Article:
In the quote above, Dr. F. Leroy Forlines states that he does not know how God foreknows future free acts. In Molinism, such “mystery” is labeled “the grounding objection.” The grounding objection is one of the most often-used attacks against Molinism. I rarely use it much to oppose Molinism...but that’s because I think, more important than the grounding objection, is the theology behind the system itself. I analyze Molinism based on its five points and whether or not I can see them in Scripture. Dr. Forlines openly admits that the Bible teaches human free acts and divine foreknowledge...but does not tell us how God foreknows what He foreknows. At the very least, we are to confirm what Scripture teaches, even if all the philosophical underpinnings are not made clear to us on earth. God demands that we understand Him as three persons (Father, Son, Holy Spirit), even though we may grapple with how the Trinity operates. There are many things in theology that we must admit we do not have all the answers to.
Despite the mystery of how God foreknows, we can affirm that God does foreknow human actions. Forlines writes:
“I believe God’s foreknowledge of free acts is also necessarily implied from God’s foreknowledge of His own actions. It would have been impossible for God to have had foreknowledge of sending Jesus Christ into the world apart from knowledge of the free acts of human beings, that is, unless a person takes the position of unlimited determinism. For God to have had foreknowledge of the exact identity of the human nature of Jesus Christ required that He have foreknowledge of His exact ancestry. For God to have this knowledge required that He have a foreknowledge of free acts of human beings” (Forlines, Classical Arminianism, 75).
Dr. Forlines’ statement about God sending Jesus into the world foreknowing the actions of human beings sounds very much like Peter’s statement in Acts 2:23---the Jews put Jesus to death, but this was done by the “foreknowledge and predetermination of God.” God, foreknowing the sin of Adam and Eve, as well as the actions of Judas, Pilate, the nation of Israel, etc., determined in eternity to send Jesus to redeem humanity back to Himself. But make no mistake: Not at any time did the Father ever think the plan was going to fail. Why? Because He foreknows all things! If Jesus foreknew of the Sanhedrin’s decision to sentence Him to death, His condemnation and crucifixion (Matt. 16:21; 17:22; 20:17; Mark 8:31; 9:30; 10:32; Luke 9:21, 43; 18:31; John 12:27), then the Father foreknows all things as well.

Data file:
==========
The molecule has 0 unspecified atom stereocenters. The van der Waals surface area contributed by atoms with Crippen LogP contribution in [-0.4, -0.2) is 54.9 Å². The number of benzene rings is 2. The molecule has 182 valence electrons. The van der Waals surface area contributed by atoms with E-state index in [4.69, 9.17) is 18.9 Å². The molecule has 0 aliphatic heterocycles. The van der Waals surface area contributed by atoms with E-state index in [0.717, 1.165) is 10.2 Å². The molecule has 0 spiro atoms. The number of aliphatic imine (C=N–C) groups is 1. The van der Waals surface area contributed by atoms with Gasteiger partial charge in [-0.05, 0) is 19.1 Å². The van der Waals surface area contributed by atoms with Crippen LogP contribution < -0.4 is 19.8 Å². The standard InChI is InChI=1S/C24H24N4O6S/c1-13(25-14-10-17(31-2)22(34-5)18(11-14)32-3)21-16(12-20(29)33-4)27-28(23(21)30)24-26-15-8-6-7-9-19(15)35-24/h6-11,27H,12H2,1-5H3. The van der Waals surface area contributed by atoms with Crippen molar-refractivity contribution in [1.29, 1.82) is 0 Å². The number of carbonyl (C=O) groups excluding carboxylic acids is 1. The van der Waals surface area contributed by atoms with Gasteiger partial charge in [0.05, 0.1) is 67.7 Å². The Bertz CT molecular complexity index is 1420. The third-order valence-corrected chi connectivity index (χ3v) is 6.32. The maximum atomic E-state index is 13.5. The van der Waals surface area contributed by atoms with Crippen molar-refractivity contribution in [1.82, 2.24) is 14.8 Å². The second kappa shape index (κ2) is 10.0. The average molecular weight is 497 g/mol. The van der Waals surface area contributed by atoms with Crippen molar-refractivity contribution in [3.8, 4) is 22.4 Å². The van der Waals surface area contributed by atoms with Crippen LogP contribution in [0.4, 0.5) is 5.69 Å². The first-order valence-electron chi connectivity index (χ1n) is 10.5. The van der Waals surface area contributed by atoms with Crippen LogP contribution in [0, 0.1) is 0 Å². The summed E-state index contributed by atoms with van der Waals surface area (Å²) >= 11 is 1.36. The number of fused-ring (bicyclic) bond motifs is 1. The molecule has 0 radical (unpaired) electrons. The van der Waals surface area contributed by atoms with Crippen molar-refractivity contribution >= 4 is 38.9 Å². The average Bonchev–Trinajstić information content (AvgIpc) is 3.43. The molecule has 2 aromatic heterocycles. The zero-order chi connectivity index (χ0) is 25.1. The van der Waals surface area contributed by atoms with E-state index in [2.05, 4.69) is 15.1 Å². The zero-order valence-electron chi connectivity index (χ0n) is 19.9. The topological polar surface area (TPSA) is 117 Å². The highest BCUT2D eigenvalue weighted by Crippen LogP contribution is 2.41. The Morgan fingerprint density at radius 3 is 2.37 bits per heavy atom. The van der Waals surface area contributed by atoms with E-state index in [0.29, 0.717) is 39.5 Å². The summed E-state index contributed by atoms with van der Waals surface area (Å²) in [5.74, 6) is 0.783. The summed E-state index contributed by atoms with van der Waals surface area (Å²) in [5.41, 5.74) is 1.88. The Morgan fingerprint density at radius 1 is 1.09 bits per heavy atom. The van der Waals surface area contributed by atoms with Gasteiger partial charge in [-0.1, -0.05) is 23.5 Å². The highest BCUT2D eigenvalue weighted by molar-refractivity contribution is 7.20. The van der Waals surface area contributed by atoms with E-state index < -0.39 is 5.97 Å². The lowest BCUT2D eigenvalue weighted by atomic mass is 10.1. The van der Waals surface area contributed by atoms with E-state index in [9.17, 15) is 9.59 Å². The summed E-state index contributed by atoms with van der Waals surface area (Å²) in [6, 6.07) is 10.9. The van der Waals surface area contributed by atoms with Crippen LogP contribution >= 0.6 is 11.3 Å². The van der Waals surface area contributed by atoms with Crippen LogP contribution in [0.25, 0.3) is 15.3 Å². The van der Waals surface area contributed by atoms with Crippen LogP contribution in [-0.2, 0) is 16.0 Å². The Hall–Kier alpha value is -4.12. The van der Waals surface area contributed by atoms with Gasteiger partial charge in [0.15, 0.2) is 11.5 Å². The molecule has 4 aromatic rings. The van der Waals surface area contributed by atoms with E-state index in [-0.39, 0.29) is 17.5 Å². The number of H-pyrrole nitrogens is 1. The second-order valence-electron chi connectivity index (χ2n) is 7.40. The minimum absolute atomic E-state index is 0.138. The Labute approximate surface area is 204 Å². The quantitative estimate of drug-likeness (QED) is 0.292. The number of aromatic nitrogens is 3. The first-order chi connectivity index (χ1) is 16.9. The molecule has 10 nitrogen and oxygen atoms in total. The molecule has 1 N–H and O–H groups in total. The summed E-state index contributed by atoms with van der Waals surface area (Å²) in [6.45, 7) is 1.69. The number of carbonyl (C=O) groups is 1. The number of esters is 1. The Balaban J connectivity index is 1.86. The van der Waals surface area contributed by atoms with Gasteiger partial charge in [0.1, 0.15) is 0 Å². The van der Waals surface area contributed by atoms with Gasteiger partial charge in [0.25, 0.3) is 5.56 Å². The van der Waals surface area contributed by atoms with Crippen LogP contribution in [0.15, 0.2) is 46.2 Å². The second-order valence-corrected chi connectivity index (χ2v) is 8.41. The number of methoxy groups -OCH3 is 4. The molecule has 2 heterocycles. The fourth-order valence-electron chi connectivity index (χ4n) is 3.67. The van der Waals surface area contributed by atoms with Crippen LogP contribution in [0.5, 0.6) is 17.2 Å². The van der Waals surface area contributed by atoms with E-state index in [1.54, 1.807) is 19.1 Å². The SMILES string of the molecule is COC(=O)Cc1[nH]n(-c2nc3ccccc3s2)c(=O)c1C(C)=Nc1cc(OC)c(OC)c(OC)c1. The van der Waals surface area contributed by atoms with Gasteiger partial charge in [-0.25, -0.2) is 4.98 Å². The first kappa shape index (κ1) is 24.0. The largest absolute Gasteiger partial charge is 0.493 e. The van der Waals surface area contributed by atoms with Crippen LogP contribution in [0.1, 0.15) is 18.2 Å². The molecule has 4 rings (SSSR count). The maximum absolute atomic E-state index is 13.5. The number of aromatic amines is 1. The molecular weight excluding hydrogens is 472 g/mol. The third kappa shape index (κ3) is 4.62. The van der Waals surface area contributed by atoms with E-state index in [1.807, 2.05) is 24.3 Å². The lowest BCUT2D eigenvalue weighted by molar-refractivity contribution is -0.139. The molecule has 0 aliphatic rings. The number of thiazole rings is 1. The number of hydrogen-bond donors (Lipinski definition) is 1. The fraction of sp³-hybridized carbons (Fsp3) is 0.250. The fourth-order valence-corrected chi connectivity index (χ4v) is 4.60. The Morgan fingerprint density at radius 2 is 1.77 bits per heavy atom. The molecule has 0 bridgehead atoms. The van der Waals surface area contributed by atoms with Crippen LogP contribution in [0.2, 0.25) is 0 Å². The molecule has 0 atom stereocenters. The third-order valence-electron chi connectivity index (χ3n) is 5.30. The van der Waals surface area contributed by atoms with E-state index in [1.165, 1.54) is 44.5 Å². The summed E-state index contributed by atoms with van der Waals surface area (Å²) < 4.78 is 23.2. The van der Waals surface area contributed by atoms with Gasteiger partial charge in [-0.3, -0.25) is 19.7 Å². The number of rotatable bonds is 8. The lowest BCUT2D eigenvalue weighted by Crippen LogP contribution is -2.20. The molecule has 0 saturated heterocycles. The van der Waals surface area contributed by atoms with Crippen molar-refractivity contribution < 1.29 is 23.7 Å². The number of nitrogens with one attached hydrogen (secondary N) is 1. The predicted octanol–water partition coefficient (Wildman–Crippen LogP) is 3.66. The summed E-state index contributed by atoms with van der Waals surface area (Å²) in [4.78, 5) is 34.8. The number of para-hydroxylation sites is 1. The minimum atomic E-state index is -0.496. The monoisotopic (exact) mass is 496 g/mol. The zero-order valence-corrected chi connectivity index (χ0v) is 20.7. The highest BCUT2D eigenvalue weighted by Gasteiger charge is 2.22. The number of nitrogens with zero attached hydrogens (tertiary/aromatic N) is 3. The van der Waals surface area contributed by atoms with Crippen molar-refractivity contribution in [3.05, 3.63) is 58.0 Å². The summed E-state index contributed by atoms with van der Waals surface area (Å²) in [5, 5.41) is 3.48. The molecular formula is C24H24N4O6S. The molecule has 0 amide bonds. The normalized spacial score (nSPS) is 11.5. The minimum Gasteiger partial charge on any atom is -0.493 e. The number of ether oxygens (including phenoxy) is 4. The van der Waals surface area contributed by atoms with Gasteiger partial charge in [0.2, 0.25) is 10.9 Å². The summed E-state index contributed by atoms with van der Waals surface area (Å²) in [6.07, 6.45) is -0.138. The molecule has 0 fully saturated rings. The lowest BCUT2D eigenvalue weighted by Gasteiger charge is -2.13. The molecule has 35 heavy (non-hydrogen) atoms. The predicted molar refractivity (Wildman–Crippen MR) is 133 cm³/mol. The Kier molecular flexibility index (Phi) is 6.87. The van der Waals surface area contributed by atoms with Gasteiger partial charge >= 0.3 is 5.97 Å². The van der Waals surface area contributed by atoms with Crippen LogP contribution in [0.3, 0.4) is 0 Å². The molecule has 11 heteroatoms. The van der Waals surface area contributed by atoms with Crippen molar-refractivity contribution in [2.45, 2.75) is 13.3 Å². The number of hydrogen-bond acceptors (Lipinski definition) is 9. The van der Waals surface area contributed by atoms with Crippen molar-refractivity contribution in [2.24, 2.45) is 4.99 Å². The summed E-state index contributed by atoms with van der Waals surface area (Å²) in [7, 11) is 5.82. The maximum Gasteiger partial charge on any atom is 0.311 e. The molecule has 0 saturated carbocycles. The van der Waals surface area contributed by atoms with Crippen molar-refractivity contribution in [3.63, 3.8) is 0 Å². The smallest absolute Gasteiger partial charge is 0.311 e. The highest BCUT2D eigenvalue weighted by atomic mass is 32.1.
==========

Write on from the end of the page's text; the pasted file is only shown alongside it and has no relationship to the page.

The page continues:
Forlines is not alone in his claim; the Dutch Reformed theologian James Arminius wrote a similar such statement several decades before Dr. Forlines put pen to paper:
“I do not understand the mode in which He foreknows future contingencies, and especially those which belong to the free-will of creatures, and which He has decreed to permit, but do not of Himself” (James Arminius, quoted by F. Leroy Forlines, Classical Arminianism, page 74).
Believers can never know (without God’s unique revelation) how the Lord foreknows future human actions, but we can all affirm that we know God foreknows them. The Bible’s sufficiency is seen in the fact that we have what we need to know: that is, that God foreknows our actions before we ever think of committing them. How God knows is something that remains hidden in the counsel of God. We can speculate, attempt to probe with the biblical text we have, but speculation will always lead to more debate---since we must admit our limited, finite knowledge in such matters. What we can affirm with certainty is that God exhaustively foreknows all things, down to the smallest details.
This post has shown that there are some discussions within theology and philosophy where the answer is “unknown,” remains a mystery; nevertheless, there are many things about theology and philosophy (via the Scriptures) that can be known. To caution believers, I would give this advice: if you find yourself plugging the word “mystery” onto every debate that you’ve not read on and researched yourself, chances are you’re probably neglecting your God-given responsibility to sort through it. Even if, after much study and research one still cannot find the missing pieces to the puzzle, at least you can say that you’ve searched out the Scriptures and theology. What harm is done if, after all your pursuit, you still end up empty? Have you not pleased God with your diligence?